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Fall 2009...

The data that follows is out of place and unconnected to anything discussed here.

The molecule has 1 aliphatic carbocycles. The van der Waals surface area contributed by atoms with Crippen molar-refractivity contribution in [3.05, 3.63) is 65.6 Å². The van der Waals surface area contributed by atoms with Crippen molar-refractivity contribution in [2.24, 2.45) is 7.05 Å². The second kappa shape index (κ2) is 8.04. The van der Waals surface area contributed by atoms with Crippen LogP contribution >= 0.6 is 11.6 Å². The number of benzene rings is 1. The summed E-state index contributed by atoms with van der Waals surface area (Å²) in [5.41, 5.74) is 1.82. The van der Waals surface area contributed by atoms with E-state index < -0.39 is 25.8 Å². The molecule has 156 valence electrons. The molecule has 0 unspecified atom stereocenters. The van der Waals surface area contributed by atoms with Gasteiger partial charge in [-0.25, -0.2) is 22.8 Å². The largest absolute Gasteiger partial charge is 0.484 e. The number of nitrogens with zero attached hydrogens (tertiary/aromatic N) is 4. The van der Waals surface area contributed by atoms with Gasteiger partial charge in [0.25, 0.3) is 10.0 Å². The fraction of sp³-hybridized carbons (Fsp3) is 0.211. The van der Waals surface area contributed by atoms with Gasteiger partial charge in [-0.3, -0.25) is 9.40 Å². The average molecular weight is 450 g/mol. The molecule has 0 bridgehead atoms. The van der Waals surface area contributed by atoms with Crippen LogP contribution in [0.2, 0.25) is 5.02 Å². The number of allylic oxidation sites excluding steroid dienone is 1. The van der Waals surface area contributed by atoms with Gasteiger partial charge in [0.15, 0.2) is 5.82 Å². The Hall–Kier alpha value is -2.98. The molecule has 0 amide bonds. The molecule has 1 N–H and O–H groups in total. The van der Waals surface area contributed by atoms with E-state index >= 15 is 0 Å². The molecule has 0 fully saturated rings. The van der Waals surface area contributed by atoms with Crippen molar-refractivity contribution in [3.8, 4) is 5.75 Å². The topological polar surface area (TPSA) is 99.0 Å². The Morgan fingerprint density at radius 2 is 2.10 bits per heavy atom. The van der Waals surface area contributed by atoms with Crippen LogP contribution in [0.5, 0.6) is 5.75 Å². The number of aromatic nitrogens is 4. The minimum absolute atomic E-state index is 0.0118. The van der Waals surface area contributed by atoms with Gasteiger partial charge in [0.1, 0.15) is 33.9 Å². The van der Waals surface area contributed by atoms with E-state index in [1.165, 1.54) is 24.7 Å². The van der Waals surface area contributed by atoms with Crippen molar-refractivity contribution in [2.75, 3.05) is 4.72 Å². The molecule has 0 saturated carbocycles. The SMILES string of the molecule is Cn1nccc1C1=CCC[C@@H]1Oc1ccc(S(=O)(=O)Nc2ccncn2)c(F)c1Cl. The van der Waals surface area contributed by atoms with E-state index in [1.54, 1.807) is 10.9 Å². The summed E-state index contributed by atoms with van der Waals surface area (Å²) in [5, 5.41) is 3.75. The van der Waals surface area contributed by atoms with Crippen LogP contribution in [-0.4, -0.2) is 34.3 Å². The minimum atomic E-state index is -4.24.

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ai Bio enhanceD nano neuRo humoR FoReVeR young 16 Fall 2009 ai T his is a separate question from whether machines can be intelligent, or whether they can act like they feel. The question is whether machines — if suitably constructed and programmed — can have awareness, passion, subjective experience ... consciousness? I certainly think so, but generally speaking there is no consensus among experts. It's fair to say that — even without introducing machines into the picture — consciousness is without doubt one of the most confused notions in the lexicon of modern science and philosophy. Given the thorny and contentious nature of the subject, I'm not quite sure why I took it upon myself to organize a workshop on Machine Consciousness... but earlier this year, that's exactly what I did. The Machine Consciousness Workshop was held on June 14, in Hong Kong, as part of the larger Toward a Science of Consciousness conference and Asia Consciousness Festival. The TSC conference as a whole attracted hundreds of participants, but only a couple dozen deigned to venture into the riskier domain of machine consciousness. Among these brave souls, I reckon there were more than a couple dozen views on the matter at hand! First we have the materialists. Joscha Bach — a German AI researcher and entrepreneur and the author of Principles of Synthetic Intelligence — summarizes their perspective elegantly: "The notion of the mind as an information processing system, capable of forming an integrated self-and-world-model, modulated by emotional configurations and driven by a finite set of motivational urges, is sufficient to remove the miracles [that some associate with consciousness]." Daniel Dennett is the best known modern advocate of the materialist view. According to his book Consciousness Explained, it's patently obvious that machines can be conscious in the same sense as humans if they're constructed and programmed correctly. Paul Fahn, an AI and robotics researcher at Samsung Electronics, presented this perspective at the MC Workshop in the context of his work on emotional robots. His core idea is that if a robot brain makes emotional decisions using a random or pseudorandom "preference oracle" similar to the one in a human brain, Will machines ever really feel, in the same sense that humans do? Can Bots Feel Joy? BEN GOERTZEL Courtesy of Aldebaran Robotics

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